If you were ever curious about how to cook green lentils, then you're in the right place. This post includes detailed notes as well as a real recipe at the end to demonstrate.
Lentils are common in our house all year round. Mushy lentils are looked upon with disdain by all in the family. Luckily over the years through much trial and error as well as research I've cracked the code for how to cook lentils perfectly, i.e. non-mushy and flavorful.
It's actually not difficult, but like most things requires some discipline. Follow the tips below and you will avoid the mishaps of my trials and tribulations
KEY CONSIDERATIONS FOR COOKING GREEN LENTILS
Buy the freshest lentils you can find
Older lentils take longer to cook and will shed their skins during cooking. Though this doesn't impact taste directly, it does make for highly unattractive/unappetizing lentils
Variety/type of Lentil Matters
Not all lentils are created equal. Lentils come in different colors including yellow, green, brown, orange, and red and each cooks differently making them ideal for different types of dishes.
Green and brown which are most common tend to cook more quickly and evenly so are less likely to get mushy. Yellow, orange, and red lentils break down more during cooking than the others. Cook them too long or too fast and they quickly become mushy.
Check for Pebbles
It's worth it to sift or check for mini-pebbles when prepping lentils. It doesn't happen often, but there is always a chance a loose pebble makes it into your bag/container. Missing them can be a painful surprise if you have the misfortune of biting into one.
Add an Adequate Amount of Water/Liquid
Lentils aren't like rice or other grains in terms of their ability to absorb a lot of liquids. Utilize a 2:1 ratio liquid to lentils. I emphasize liquid vs. simply water because you may want to increase flavor by using a stock. Skew on the safe side of using more than less.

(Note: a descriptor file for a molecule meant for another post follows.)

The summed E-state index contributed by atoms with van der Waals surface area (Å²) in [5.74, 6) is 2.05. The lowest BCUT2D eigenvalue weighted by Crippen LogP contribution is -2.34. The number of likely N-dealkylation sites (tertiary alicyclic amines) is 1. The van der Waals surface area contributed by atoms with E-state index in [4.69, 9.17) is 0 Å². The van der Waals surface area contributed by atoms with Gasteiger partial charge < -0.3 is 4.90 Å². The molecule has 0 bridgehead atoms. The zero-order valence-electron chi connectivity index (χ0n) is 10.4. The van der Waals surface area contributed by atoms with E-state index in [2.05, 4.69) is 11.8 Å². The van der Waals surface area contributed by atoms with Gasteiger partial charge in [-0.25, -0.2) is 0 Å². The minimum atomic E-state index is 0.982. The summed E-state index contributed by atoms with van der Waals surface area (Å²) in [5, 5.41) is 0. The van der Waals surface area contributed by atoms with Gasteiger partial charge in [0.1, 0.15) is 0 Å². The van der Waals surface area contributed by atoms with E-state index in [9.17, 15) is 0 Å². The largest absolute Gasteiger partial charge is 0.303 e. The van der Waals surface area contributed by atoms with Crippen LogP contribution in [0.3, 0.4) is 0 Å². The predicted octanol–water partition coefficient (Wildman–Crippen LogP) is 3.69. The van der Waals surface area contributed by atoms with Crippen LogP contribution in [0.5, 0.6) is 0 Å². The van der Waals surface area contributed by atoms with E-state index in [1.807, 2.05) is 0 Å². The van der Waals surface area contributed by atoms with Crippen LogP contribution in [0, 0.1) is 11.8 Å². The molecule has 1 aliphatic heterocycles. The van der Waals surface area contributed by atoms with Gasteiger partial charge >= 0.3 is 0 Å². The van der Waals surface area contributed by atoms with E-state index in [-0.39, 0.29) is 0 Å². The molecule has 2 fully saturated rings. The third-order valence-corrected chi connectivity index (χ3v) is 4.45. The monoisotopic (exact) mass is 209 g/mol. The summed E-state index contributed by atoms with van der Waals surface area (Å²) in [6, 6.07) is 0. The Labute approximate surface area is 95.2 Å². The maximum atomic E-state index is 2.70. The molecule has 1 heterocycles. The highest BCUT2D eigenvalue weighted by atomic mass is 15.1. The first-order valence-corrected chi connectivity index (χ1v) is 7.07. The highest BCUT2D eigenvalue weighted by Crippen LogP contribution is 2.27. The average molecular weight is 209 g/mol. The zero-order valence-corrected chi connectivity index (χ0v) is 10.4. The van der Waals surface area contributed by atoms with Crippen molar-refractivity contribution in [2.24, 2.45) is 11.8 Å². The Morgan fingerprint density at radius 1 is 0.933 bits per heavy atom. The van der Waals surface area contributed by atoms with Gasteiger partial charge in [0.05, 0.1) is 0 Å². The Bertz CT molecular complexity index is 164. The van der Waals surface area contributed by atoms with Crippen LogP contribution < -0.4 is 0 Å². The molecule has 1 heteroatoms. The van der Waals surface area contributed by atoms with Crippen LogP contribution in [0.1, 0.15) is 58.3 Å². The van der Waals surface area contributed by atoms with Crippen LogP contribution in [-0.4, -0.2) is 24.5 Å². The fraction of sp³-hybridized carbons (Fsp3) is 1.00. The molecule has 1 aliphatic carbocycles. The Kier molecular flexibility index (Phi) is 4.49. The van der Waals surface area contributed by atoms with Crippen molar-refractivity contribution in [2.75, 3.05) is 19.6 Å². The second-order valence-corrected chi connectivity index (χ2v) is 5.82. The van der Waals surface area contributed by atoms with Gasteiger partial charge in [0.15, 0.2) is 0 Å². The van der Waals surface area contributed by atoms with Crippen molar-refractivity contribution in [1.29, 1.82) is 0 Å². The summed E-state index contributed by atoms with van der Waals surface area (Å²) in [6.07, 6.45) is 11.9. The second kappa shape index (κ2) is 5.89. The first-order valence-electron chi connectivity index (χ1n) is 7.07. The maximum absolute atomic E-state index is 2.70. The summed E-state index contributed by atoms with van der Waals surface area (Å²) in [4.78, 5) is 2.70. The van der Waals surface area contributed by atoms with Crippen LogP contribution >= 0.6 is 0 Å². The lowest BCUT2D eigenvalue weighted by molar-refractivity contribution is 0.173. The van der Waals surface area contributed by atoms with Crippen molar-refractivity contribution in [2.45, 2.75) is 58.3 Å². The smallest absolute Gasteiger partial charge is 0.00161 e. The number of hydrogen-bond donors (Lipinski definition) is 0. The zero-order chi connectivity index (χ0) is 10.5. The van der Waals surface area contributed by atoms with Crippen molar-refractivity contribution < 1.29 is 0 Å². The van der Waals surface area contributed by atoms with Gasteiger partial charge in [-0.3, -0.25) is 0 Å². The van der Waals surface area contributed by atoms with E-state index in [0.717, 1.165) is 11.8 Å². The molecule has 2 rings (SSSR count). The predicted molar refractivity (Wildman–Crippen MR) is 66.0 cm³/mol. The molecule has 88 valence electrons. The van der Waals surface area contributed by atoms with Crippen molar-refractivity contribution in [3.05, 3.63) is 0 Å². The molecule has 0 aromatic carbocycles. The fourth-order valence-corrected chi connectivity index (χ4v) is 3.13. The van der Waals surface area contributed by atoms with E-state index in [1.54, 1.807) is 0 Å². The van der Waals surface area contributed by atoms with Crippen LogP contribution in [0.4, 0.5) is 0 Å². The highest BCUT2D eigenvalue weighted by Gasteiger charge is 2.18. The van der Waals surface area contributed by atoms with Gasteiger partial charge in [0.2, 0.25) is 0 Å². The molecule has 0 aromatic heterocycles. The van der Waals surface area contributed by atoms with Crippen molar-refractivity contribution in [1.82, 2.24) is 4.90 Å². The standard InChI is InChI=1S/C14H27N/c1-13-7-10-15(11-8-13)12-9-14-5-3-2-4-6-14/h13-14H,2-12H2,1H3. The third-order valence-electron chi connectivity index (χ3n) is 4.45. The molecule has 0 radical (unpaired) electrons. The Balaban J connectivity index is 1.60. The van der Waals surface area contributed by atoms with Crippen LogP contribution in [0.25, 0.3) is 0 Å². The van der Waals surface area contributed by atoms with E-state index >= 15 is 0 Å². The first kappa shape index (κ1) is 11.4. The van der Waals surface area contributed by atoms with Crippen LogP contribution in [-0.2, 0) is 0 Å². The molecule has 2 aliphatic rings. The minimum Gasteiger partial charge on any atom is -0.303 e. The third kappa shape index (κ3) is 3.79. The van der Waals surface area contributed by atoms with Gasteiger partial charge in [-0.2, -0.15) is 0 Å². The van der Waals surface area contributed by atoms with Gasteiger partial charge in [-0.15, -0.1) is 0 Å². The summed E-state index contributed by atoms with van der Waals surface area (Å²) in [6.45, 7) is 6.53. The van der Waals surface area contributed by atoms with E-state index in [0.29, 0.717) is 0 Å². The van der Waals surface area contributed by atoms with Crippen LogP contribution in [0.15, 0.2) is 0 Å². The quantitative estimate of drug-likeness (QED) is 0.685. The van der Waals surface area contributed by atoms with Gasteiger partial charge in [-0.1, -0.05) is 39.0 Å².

Creatively Add Flavor With Simple Ingredients
Be a flavor-phile and look for ways to add more flavor to your lentils. The easiest way is to use a stock and/or add aromatics like fresh herbs, dried chilis, or spices.
Use Proper Simmering Technique
Lentils should be brought to a rapid boil, then reduced to a simmer uncovered for 25-30 minutes. Cooked in this manner, they should get lumpy without bursting from their shell into sub-optimally flavored mush.
Do Not Add Salt/Acidity Too Soon
Salting or adding acidic ingredients to the pot too early can be problematic. Salt, vinegar, citrus too early in the cooking process can impede the lentils from softening reaching peak tenderness. It's best to salt/add acidity when the lentils are done cooking but still warm.
MAKING A RECIPE
For a recipe demonstrating how to cook green lentils, checkout these perfectly cooked lentils in this vegan green lentils recipe. The lentils are cooked in a smoky chipotle infused broth. Serve with simple vegetables like broccoli, carrots, or greens.
This is the base recipe I use but feel free to customize to your tastes. Just remember to follow the guidelines above for how to cook lentils. For a simple instant pot based lentil recipe try this lentil stew.
- 1 cup dried green or brown lentils
- 2 cups vegetable stock
- 1 bay leaf
- 1 dried chipotle chili
- ¾ teaspoon salt
- Measure the lentils into a strainer. Pick over and remove any pebbles or debris. Thoroughly rinse under running water.
- Transfer the rinsed lentils to a saucepan and add the stock. Add the bay leaf and chipotle chili.
- Bring the stock to a rapid simmer over medium-high heat, then reduce the heat to maintain a very gentle simmer.
- Cook, uncovered, for 25 to 30 minutes. Add water/stock as needed to make sure the lentils are just barely covered.
- Lentils are done as soon as they are tender and no longer crunchy. Strain the lentils and remove the bay leaf and chili. Return the lentils to the pan and stir in ¼ teaspoon of salt. Taste and add additional salt as needed.
- Eat lentils as a side as is or add to soups, salads, etc.